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“Invisible threads are the strongest ties.” ― Friedrich Nietzsche

Before knowing about the threads in Java first we need to know about Multitasking.

The basic idea of multitasking is doing more than one thing at the same time. But can computers can do more than one task at a time? Actually, no, using techniques like timesharing in the OS kernel can switch between the tasks rapidly without even noticing. for this modern processors use “Cores” which is a processing unit inside the Central Processing Unit. However, computers with multiple processors can have a level of multitasking.

In computers, this multitasking can have two approaches is Process-Based and the other one is Thread Based.

What process-based multitasking is, it actually provides the ability to run multiple processes completely independent from one another, for example, a web browser running and at the same time a music player application playing music.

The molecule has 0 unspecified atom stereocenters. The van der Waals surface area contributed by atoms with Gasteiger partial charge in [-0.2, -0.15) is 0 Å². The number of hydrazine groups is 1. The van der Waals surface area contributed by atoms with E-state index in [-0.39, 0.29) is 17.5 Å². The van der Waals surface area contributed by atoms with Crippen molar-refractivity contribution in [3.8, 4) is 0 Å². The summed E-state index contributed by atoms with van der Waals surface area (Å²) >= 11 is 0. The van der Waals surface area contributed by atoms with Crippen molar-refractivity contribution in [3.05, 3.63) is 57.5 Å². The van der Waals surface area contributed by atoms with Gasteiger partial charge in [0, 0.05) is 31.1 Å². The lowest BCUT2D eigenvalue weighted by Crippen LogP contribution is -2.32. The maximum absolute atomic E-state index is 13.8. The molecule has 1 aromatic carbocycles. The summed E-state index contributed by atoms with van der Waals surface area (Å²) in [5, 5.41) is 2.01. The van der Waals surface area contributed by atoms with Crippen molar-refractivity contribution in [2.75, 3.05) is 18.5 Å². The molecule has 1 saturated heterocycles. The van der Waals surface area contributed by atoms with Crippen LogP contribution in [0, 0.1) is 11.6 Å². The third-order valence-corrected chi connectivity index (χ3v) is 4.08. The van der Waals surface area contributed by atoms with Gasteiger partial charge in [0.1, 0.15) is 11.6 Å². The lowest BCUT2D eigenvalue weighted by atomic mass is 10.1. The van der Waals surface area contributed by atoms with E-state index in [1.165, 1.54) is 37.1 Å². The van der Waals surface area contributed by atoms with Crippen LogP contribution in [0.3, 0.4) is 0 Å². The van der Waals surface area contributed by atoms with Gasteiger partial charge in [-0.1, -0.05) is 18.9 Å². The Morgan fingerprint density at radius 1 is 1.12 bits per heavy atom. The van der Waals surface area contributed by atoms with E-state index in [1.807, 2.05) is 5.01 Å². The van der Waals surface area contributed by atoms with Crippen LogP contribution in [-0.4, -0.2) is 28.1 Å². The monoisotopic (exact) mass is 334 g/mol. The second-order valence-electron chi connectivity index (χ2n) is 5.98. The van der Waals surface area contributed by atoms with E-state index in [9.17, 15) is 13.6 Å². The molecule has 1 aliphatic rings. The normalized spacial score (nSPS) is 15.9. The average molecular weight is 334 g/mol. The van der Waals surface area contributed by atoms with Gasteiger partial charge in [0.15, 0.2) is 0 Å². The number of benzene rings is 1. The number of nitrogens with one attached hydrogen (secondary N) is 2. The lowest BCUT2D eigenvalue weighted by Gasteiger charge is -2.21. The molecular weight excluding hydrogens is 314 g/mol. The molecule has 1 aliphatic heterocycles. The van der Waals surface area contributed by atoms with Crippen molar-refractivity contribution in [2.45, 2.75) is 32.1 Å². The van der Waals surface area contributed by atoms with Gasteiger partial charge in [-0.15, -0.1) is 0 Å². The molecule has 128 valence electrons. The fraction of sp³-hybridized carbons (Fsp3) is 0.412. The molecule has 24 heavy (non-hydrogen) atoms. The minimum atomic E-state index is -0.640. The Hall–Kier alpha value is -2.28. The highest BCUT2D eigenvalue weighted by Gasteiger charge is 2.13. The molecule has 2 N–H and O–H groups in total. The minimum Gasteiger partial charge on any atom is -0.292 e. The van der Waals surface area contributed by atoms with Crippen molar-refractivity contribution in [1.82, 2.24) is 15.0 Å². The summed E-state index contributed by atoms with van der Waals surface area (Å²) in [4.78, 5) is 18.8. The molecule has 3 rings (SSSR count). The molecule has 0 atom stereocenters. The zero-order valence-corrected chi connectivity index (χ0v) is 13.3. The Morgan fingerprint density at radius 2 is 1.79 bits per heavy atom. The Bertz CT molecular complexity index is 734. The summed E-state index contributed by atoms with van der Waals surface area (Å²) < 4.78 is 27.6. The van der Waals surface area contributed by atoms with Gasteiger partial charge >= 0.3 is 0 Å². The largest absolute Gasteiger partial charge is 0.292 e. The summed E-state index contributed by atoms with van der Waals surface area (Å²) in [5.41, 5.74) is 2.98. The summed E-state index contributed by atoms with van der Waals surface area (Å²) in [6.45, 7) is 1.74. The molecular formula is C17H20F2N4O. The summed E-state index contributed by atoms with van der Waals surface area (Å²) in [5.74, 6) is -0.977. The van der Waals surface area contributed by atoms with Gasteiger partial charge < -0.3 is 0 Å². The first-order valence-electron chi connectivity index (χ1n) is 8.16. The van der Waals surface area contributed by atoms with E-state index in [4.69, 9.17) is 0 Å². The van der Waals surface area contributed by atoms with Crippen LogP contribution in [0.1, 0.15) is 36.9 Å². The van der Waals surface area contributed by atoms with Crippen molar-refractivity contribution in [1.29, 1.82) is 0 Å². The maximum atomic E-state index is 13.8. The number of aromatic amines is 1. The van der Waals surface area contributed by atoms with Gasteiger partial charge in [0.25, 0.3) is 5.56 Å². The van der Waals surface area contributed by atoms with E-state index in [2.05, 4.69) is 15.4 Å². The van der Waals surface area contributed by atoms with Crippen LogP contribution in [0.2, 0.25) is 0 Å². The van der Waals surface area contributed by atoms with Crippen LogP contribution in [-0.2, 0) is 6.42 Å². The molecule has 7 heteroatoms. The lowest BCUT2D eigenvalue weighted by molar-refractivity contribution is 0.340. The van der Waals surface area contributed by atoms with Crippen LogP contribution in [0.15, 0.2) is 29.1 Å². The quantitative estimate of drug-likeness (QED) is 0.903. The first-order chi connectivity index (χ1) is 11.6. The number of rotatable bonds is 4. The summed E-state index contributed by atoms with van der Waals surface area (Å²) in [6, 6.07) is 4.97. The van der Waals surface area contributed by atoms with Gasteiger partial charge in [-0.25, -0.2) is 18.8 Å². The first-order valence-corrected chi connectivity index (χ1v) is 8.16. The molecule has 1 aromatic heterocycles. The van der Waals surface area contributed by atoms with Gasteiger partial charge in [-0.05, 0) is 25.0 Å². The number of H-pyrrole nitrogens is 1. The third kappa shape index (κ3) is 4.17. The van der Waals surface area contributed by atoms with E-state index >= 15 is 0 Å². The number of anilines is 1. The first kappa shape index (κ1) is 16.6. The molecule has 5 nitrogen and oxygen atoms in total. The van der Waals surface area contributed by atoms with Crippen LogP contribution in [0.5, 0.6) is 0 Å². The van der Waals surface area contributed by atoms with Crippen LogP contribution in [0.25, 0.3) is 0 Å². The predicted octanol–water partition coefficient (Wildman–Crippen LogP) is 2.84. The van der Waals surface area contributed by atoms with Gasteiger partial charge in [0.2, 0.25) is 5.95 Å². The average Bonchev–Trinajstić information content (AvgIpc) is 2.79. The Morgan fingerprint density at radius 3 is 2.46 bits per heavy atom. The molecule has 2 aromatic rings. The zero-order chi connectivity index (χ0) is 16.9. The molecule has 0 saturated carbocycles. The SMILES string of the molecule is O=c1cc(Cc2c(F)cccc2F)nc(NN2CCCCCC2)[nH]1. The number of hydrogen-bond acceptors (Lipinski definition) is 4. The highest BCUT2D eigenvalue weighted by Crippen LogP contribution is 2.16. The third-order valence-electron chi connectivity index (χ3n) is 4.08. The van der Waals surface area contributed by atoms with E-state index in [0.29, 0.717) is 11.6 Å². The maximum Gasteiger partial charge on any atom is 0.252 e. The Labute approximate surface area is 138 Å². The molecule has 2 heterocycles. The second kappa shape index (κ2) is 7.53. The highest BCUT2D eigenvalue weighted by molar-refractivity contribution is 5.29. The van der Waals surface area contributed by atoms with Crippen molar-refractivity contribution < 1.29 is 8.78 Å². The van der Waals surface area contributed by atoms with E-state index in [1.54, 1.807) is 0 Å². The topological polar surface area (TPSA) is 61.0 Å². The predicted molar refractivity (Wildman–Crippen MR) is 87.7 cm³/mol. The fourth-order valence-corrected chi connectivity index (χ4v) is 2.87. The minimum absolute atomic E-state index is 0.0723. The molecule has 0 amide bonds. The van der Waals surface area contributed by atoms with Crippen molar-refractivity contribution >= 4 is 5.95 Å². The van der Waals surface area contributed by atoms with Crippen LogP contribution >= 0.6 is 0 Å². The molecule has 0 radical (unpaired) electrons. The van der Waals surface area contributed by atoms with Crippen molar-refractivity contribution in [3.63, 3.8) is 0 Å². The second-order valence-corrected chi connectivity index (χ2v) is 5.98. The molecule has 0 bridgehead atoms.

Thread-based multitasking actually consists of multiple threads, a thread is a small part of execution owned by a process, so one process can have multiple threads. These multiple threads are executing simultaneously. The “Cores” in the processors are responsible for making the best use of threads.

Not let’s find about threads in Java a detailed view.

What are Threads in Java?

As we discussed threads are execution paths. This can be a method or business logic involve inside the program. To run the Java, thread Thread Scheduler needs to allocate a portion of resources from the CPU, and the Java program is not the only program running on a computer so OS threads will get the priority too due to that reason predicting the execution order is impossible (if running as usually without any criteria).

Due to this uncertainty of predicting the order of execution programmers cannot assign a set of processes into individual threads and wait for the result because if there are any dependencies among them then the expected outcome will be not there.

Java's main method is also a thread, it is non-daemon to be exact. the start of the JVM begins with the start of the non-daemon thread and the JVM will exit at the end of the execution of the last non-daemon thread.